Chris Birt, associate director for Scotland of the Joseph Rowntree Foundation, warned government action was ‘just tinkering around the edges’ of the poverty crisis as fuel bills spiral and Universal Credit is set to be cut.
The UK Government’s furlough scheme is also set to end this Thursday, which many believe could see huge swathes of people made redundant.
Mr Birt said: “There will be food banks preparing for extra people coming through their doors, there will be homeless services and councils, getting prepared to be busier over the winter.
"The NHS will be dealing with old people who are coming into them because they're too cold. It's a bleak situation for a really wealthy country.
"The UK Government has got to first of all, can this cut to Universal Credit, again, does that fix some of these more fundamental issues? No, we need to get on and do that work.
"But the way to start that work is not by throwing hundreds of hundreds of thousands of people into poverty over winter.”
Mr Birt said the Scottish Government could further increase bridging payments for those in receipt of the Scottish Child Payment or increase the winter housing allowance – but warned their hands were tied when it came to more fundamental approaches to tackle poverty.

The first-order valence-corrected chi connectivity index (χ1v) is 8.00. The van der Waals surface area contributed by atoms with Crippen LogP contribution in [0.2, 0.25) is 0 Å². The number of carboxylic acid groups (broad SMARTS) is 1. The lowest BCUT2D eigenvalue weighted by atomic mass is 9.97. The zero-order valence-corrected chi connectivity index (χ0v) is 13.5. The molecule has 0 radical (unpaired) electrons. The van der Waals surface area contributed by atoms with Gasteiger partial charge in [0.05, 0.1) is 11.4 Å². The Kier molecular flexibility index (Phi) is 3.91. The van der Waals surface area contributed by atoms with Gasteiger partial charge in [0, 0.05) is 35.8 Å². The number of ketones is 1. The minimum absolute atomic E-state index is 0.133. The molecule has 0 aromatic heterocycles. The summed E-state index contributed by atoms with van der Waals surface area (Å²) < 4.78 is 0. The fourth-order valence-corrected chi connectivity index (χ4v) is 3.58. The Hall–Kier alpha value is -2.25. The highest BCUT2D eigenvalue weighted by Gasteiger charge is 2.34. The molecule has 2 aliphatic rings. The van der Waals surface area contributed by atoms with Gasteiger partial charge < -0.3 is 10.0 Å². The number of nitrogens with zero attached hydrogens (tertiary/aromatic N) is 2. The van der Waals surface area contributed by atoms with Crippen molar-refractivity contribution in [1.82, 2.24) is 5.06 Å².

However, he warned more deep-rooted measures need to be taken to tackle poverty, such as creating a minimum universal income.
Mr Birt said: “Fundamentally, the energy market is controlled by the UK Government. Things like Universal Credit are controlled by the UK Government and they have to play their part too.
"The Scottish Government are certainly doing more than the UK Government, but they’re kind of tinkering around the edges of what is a more substantial economic, deep-rooted problem.”